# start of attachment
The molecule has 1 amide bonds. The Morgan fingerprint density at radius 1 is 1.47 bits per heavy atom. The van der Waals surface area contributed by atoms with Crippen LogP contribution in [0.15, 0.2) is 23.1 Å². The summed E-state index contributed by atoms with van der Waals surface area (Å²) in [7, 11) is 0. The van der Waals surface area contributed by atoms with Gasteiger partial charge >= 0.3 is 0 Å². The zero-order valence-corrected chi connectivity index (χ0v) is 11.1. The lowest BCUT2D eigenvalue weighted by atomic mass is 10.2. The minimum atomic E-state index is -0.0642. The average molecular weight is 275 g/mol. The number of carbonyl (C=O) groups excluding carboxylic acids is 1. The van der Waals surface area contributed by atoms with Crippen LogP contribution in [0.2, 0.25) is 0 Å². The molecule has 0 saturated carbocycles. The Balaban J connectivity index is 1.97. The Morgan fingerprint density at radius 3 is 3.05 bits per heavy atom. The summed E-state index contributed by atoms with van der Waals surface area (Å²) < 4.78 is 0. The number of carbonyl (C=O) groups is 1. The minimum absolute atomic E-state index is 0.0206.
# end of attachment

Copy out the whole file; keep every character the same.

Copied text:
The molecule has 1 amide bonds. The Morgan fingerprint density at radius 1 is 1.47 bits per heavy atom. The van der Waals surface area contributed by atoms with Crippen LogP contribution in [0.15, 0.2) is 23.1 Å². The summed E-state index contributed by atoms with van der Waals surface area (Å²) in [7, 11) is 0. The van der Waals surface area contributed by atoms with Gasteiger partial charge >= 0.3 is 0 Å². The zero-order valence-corrected chi connectivity index (χ0v) is 11.1. The lowest BCUT2D eigenvalue weighted by atomic mass is 10.2. The minimum atomic E-state index is -0.0642. The average molecular weight is 275 g/mol. The number of carbonyl (C=O) groups excluding carboxylic acids is 1. The van der Waals surface area contributed by atoms with Crippen LogP contribution in [0.2, 0.25) is 0 Å². The molecule has 0 saturated carbocycles. The Balaban J connectivity index is 1.97. The Morgan fingerprint density at radius 3 is 3.05 bits per heavy atom. The summed E-state index contributed by atoms with van der Waals surface area (Å²) < 4.78 is 0. The number of carbonyl (C=O) groups is 1. The minimum absolute atomic E-state index is 0.0206.